Oil price crisis: Coronavirus chaos sparks panic as expert warns ‘peak oil’ nearing

Global travel bans and lockdown restrictions have seen consumption plummet by a third and sent the sector into turmoil. And bosses believe the enforced use of technology to enables remote working and cut the need for travel could signal massive changes for the energy giants.

It’s not going to make oil more in demand. It’s gotten more likely to have oil be less in demand

BP’s new chief executive Bernard Looney predicted the huge reduction in demand was likely to last long after the pandemic.

Mr Looney said the COVID-19 crisis was only “adding to the challenges of oil in the years ahead”.

He told the FT: “It’s not going to make oil more in demand. It’s gotten more likely to have oil be less in demand.

“I don’t think we know how this is going to play out. I certainly don’t know.

“Could it be peak oil? Possibly. Possibly. I would not write that off.”

BP last year forecast a growth in consumption over the next decade before reaching a plateau in the 2030s.

The UK company suffered a 66 per cent drop in earnings in the first quarter and like other industry heavyweights has been forced to issue billions of dollars in debt, cut spending and delay investment to preserve dividend payouts.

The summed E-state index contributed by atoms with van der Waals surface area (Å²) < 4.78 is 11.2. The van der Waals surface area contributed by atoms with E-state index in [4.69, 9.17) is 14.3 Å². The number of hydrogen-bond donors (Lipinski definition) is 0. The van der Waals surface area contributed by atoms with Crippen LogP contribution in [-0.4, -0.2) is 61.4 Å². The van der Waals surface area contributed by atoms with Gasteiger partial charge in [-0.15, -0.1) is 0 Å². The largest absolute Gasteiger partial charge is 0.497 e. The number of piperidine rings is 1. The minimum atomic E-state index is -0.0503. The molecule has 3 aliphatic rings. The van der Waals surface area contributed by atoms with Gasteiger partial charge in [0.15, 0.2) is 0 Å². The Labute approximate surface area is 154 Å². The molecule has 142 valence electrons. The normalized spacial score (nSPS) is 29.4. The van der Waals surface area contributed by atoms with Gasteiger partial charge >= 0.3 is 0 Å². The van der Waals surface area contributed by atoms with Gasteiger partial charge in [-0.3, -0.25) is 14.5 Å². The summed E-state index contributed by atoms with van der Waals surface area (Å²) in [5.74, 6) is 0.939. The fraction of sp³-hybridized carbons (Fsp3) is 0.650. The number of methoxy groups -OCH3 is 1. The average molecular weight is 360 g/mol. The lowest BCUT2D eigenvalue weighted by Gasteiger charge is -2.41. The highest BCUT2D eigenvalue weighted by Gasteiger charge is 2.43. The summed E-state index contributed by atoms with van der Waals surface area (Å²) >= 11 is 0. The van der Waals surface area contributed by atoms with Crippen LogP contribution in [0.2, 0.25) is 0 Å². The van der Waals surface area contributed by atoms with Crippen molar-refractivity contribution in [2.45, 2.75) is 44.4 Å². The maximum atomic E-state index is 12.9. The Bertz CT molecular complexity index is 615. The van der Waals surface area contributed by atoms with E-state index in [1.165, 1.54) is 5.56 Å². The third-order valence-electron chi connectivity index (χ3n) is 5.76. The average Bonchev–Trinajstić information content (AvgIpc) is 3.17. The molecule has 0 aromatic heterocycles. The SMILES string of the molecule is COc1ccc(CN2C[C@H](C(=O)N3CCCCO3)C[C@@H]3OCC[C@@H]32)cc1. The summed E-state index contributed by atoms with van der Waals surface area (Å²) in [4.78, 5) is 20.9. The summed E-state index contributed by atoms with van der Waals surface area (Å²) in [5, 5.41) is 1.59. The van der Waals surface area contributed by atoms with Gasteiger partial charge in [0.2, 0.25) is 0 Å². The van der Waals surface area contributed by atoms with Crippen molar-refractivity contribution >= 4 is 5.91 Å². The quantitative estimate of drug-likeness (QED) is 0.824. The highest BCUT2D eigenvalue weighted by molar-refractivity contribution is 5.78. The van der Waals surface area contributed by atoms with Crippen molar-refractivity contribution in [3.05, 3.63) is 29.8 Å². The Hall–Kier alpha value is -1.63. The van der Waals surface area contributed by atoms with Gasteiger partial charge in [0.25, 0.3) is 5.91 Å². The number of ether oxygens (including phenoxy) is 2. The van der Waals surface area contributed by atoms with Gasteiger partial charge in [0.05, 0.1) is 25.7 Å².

But analysts believe the cash conservation mode will soon become unsustainable.

Mr Looney was brought in by BP in February as the company sought ways to overhaul its business model and longer-term strategy as fossil fuel companies faced growing demands to become more accountability for climate change.

He said the coronavirus pandemic had strengthened his “personal conviction” of the need to shift strategy a said BP planned to invest more in low-carbon energy and less in hydrocarbons as part of a pledge to become a net zero emissions company by 2050.

Mr Looney said renewable energy projects had been able to attract funding as crude prices have plunged which suggesting the investment case for oil had been weakened by the global health crisis.

He told the FT: “It’s the model that is increasingly respected and admired by investors as being resilient and having a different risk profile.”

The new boss was speaking ahead of this month’s annual meeting when the company wants to offer a fresh approach to business after last year’s investor demands for emissions targets and clarification of BP’s efforts to meet Paris climate goals.

But with shares recently falling to a 24-year low and a heavy debt load analysts said it remained unclear how BP planned to execute its strategy and if Mr Looney could deliver the changes he wants.

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The chief executive said there was “significant” interest in the company’s next move but would not comment on the direction BP would take, saying only that it would review dividend policy quarter by quarter.

Shares were slightly lower this morning at 312p.

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